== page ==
# Fixed point theorems involving isometries

A fixed point theorem is a theorem which establishes some conditions that guarantee a certain function has a fixed point.

I would like to know if there exists a fixed point theorem involving metric spaces and isometries. Certainly one of these theorems should at least give some restrictive hypothesis about the metric space and/or the function. It's easy to see that there exist isometries which don't have fixed points, like any translation in $\mathbb{R}^{n}$.

So do we know what is needed to let an isometry have a fixed point? What's the most general setting in which we can state such a theorem?

Obviously if a fixed point theorem involving isometries exists in a more specific setting like normed space or Banach space it would be interesting anyway.

Thank you all if you can help me and sorry if I did some language mistake, I'm not an English native speaker.

• It is not just translations that are isometries without fixed points; there are plenty of them. A rotation on a closed ball in $\mathbb R^{2}$ is an isometry on a compact metric space without fixed. points. Mar 29, 2018 at 11:46
• @KaviRamaMurthy Correct me if I'm wrong, but to me it seems that a rotation on a closed ball in $\mathbb{R}^2$ has its centre of rotation as a fixed point. A rotation on an annulus in $\mathbb{R}^2$ doesn't have fixed points instead. Don't know if I interpreted your comment wrong. Mar 29, 2018 at 15:21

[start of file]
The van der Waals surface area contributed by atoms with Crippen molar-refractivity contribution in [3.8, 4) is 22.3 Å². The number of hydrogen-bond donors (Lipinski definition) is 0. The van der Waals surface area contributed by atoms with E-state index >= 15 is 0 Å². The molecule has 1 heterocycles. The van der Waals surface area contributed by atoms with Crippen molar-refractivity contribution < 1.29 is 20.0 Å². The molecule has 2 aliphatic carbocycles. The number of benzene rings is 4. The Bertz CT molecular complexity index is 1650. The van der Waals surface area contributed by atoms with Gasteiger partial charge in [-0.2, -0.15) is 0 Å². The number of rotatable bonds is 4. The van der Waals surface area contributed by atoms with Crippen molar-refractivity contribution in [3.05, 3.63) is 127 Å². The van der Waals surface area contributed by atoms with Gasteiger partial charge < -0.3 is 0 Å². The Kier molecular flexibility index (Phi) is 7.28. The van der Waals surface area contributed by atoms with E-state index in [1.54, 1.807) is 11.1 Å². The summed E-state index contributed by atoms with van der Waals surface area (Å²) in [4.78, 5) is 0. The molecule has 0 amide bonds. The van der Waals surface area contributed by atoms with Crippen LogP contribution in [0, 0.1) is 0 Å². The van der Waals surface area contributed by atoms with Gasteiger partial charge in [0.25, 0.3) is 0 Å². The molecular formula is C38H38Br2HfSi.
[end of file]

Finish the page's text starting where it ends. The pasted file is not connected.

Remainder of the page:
• I think there is a theorem saying that if $f : M→M$ is an isometry with $M$ a closed manifold, then the Lefschetz number of $f$ is the Euler characteristic of the submanifold $\{x ∈ M\,|\,f(x)=f\}$. I don't know enough to provide an answer and I don't find any source. But the existence of a fixed point given that the Lefschetz number is not $0$ does not require $f$ to be an isometry. Mar 29, 2018 at 18:29
• @ Stefano Rando Thanks for the correction. I should have taken an annulus and not a ball. Mar 30, 2018 at 22:52

Specifically, if $$K$$ is a nonempty, closed, bounded, convex subset of a Banach space and $$K$$ has normal structure, then every isometry $$T : K \to K$$ has a unique common fixed point. See "Fixed point theorems for mappings which do not increase distances" by Art Kirk, one of the foundational results in modern fixed point theory.